Immunotherapy is a breakthrough cancer treatment and method of treatment which uses the patient’s immune system to detect and attack cancer cells more effectively. In this study, they apparently found that more patients were likely to get sick and die while using cannabis. However, the study admits that this study was much too small to draw correct conclusions. Again, correlation is not causation, and the article notes this. There is little outside information gathered and considered. The source study itself was not mentioned in the article. Therefore, it is difficult to know how frequently subjects used cannabis, other underlying health conditions, etc.
According to Bar Sela, “there is a laboratory study that suggests that cannabis suppresses the components of the immune system that are activated by immunotherapy.” However, he also notes that “steroids also suppress the immune system.” Therefore, we can assume the use of cannabis is no different than using steroid drugs for treatments. Again, we must understand that this assumption is not good to make either way. We must not make assumptions simply because it’s the easy thing to do. We must continue to research cannabis use so the proper conclusions can be drawn.
Drawing the Wrong Conclusions
It’s not to say that these claims may be untrue. However, correlation is not causation. And we must keep that in mind with studies of all types. Because of the Federal illegality of marijuana, cannabis health studies are very difficult to perform. Even when one does get approved, the number of individuals studied are often of little scientific significance. And they need to be! We need to know these things. The people deserve to know what cannabis use can do to their bodies. Both the good and the bad. And the article even admits that.
According to Robert L. Page II, chair of the writing group for the statement, “we urgently need carefully designed, prospective short and long-term studies. The public needs fact-based, valid scientific information about cannabis’s effect on the heart and blood vessels. Research funding at federal and state levels must be increased to match the expansion of cannabis use. Unfortunately, most of the available data are short-term, observational, and retrospective studies, which identify trends but do not prove cause and effect.”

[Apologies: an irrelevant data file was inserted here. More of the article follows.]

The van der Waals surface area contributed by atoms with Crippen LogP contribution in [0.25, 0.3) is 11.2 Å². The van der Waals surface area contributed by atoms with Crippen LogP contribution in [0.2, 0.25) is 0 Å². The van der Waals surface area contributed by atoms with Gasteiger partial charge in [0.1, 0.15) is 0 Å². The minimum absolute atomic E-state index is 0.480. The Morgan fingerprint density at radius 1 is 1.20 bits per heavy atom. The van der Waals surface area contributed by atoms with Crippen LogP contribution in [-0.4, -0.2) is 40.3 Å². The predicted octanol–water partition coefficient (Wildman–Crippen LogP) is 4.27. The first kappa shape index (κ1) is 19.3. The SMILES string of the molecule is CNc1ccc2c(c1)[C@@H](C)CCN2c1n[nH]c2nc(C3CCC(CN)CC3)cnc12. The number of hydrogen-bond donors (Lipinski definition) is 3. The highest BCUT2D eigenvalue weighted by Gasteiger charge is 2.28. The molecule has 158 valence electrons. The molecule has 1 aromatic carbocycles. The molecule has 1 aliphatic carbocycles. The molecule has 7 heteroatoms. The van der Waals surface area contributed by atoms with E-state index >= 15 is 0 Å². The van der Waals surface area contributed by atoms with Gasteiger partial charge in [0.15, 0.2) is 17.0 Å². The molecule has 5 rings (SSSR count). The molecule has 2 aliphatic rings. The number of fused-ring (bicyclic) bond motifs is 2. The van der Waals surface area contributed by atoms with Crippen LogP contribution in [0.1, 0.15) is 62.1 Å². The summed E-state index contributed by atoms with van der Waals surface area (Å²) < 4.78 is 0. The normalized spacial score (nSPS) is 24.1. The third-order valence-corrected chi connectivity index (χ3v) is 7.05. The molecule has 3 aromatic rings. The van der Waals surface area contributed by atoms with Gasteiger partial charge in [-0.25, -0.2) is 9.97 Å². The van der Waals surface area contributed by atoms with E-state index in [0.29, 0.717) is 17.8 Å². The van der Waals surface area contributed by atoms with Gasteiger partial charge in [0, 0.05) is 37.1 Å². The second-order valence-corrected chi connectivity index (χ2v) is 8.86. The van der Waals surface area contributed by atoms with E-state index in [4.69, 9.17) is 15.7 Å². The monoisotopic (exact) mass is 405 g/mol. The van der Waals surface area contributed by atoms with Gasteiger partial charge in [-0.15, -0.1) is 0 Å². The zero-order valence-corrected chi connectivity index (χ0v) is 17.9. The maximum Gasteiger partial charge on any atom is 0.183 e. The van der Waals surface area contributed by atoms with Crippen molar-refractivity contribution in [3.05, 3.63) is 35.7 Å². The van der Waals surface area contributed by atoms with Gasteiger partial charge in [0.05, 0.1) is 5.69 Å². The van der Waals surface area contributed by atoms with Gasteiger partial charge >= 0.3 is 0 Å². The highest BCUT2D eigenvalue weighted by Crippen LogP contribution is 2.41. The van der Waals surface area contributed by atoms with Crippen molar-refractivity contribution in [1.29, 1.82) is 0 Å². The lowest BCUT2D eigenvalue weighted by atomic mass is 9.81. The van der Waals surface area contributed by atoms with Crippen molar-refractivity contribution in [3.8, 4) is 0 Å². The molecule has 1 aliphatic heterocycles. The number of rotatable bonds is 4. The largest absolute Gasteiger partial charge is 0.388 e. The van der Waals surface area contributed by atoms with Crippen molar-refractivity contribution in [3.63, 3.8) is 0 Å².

In the end, claiming there may be cardiovascular issues but then directly admitting that there isn’t enough data seems a bit irresponsible. Cannabis health studies are important. They directly influence public opinion and creep into the public consciousness. And that’s why it’s so important to sort through the sensationalism and get to the truth. Read the full articles instead of just eye-catching headlines.
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Each podcast episode of Soul D’licious Infused includes different topics on the Nevada cannabis industry, as well as special guests. We interview different people from across the industry and discuss all kinds of topics. These include the pros and cons of different extracts, cannabis trends, local market info, and more. Finally, we feature the stories behind the people who work in the cannabis industry.